Now the next thing I’m going to tell you is that I worked at a book store for five years and one of my primary responsibilities was ordering in new titles, weeding out unpurchased titles, and general section maintenance.  I was in charge of one of the largest sections in the store which comprised of fiction, poetry, SF/F, romance, mythology, manga, graphic novels, and gaming books. This is my education.
The blasphemy: To me, collection development in a library and maintaining a section in a bookstore are strikingly close to being the same process.
Some librarians, when I’ve postulated this hypothesis, have argued with me that there was NOTHING remotely similar between the two functions. I disagree. Are we both collecting for the community? Yes. Are we being mindful of what we’re collecting? Yes. Are we promoting our collections via various means? Yes. Are we purchasing titles on recommendations? Yes. Do we accept donations? Bookstore: To an extent, if they have used book section. Libraries: Typically, yes.
How are these not similar?
When my friend Carolyn started her new gig as an academic librarian recently, she approached myself and a few other  mutual academic librarian friends for advice on collection development in an academic environment.
As I had been thinking about this very topic for some time given my own unorthodox background, I thought this was a perfect time to write something up.

Collection Policy

GRCC Library’s multipage collection policy can be best summed up as thus:

The library collects to support the curriculum in any capacity. We also collect titles by authors that are connected to the city or state in some fashion. In addition, we will collect for professional development if the titles are applicable across a fairly broad spectrum.

I should mention what we purchase, we are mindful we’re purchasing for an area that is incredibly narrow: community college. Not quite high school, not quite four year universities so purchasing items can be a bit tricky.  While we have a fiction collection, we’re less likely to purchase fiction titles since we’re a block from GRPL. The exceptions to this is if the title is by a Michigan author or an instructor is teaching a class with a specific title, in which we’ll then have copies available. We also collect to support events on or connected to campus if the person has a book, journal, or other out in publication.
I sometimes stretch the boundaries a bit and will purchase items that are not only not in our collection but are also not easily available to obtain from the state consortium.  An example of this is Henry Rollins, writer, poet, spoken word and general renaissance man, who tours a lot to support his work. He’s been attached to various larger universities in the state for his performances and yet, the availability of most of his work is incredibly limited to get  from our state consortium.  I took this opportunity to change that by buying all of his available print work for our collection.  In so far as I know, we’re the only library in the state with a large catalog of his available print works.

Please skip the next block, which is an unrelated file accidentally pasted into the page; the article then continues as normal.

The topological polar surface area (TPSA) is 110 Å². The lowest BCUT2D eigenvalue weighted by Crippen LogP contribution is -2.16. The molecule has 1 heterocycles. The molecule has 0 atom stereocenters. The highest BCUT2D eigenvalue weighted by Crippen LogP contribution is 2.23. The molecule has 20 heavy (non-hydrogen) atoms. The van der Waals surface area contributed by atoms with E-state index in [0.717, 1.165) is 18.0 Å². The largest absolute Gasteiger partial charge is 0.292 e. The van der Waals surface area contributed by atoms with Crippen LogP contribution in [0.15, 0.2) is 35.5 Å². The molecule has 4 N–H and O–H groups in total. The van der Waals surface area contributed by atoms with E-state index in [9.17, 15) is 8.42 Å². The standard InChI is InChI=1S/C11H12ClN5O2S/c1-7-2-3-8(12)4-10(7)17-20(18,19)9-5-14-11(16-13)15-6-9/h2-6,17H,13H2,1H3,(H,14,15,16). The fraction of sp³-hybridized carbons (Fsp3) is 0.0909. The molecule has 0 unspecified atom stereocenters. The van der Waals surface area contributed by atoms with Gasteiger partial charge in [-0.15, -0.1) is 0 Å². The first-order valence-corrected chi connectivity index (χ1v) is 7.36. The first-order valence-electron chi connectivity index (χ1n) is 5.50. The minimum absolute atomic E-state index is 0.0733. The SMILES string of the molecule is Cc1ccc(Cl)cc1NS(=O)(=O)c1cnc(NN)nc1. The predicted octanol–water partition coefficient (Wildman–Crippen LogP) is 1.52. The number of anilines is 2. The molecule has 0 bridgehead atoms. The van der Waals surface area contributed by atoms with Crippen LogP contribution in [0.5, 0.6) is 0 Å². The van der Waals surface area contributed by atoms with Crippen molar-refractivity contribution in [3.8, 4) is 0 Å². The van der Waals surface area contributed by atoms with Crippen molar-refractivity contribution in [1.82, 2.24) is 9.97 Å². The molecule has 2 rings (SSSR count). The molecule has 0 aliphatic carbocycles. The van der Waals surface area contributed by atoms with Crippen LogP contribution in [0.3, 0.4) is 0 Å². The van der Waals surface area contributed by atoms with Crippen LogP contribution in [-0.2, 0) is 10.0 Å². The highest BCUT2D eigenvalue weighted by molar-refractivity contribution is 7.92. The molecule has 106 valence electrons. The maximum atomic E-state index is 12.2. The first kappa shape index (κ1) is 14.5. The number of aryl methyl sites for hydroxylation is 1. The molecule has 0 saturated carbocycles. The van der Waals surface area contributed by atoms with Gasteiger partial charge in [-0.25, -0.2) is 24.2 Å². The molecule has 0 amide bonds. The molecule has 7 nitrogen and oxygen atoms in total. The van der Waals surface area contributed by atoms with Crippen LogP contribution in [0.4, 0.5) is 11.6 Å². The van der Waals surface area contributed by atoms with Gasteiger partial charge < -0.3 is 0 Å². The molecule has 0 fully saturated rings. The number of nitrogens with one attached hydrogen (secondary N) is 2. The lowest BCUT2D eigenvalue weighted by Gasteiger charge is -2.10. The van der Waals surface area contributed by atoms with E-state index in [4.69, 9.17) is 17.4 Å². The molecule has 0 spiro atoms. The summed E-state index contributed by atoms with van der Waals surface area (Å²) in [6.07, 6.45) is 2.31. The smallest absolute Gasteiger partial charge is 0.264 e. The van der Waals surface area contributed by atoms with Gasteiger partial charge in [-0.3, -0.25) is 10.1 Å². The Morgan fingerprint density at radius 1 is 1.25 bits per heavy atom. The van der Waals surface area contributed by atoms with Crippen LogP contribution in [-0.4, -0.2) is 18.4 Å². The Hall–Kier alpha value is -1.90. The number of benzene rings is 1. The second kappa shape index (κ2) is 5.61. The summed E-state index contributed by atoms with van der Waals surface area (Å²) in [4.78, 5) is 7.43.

The library is structured as follows: there are five full time librarians and two adjunct librarians who share liaison duties. Each librarian is a liaison to numerous departments and as liaisons, one of our jobs is to buy materials to support that departments curriculum needs.  My departments are:

Now items that cross departments (a title that could be in either one or the other OR something we’ve seen and think the college should own) or reference based, are purchased via mutual agreement between the fulltime librarians. We have a set budget that is divided across the departments and how much each department gets fluctuates every year. For example, I have one department I cannot spend all their allocated sources no matter how much I try, so this year I’ll put the surplus back in the pool to reallocate to another department for next year.
Our collection development budget is for print, ebooks, video, periodicals. Databases are reoccurring costs are not included in this line item .
We have to spend the cash within our fiscal year (July 1 to June 30).
This is all pretty straight forward and easy to follow.  I have the policy in hand, a list of my departments, and a budget to spend.  So now what?

Part ii: The Slings and Arrows

Conference Summary: Punk Rock Librarianship at ACRL

In April, I drove down with a colleague to Indianapolis for ACRL, the biennial national academic librarian conference. While not as large as ALA, it was definitely as overwhelming.  Since this was my first ACRL, I put together my schedule for the conference online to keep me in check and because the official mobile app was terrible.
At conferences like this, I do a lot of my best learning, sharing, and connecting while networking in social and impromptu situations over sitting in conference rooms listening to a presenter drone on.  Because there is so much over simulation, I’m going to wrap-up a few key pieces for me.

Session: Planning Programs for Bridging Cultures: Muslim Journeys Bookshelf

GRCC Library is a proud recipient of the MJB grant and by the time the conference was approaching, we already had one event planned, Muslim Journeys Poetry Night, which turned out to be a huge success. The MJB round table was the chance to connect with other institutions who were also awarded the grant and find out what they were doing for MJB, how they are doing it, how they were marketing/promoting it, as well as outreach, and everything else in between.  I got a lot out of this round table, and also a  lot of great resources to use for future planning of events for the rest of the academic career.

Keynote: Henry Rollins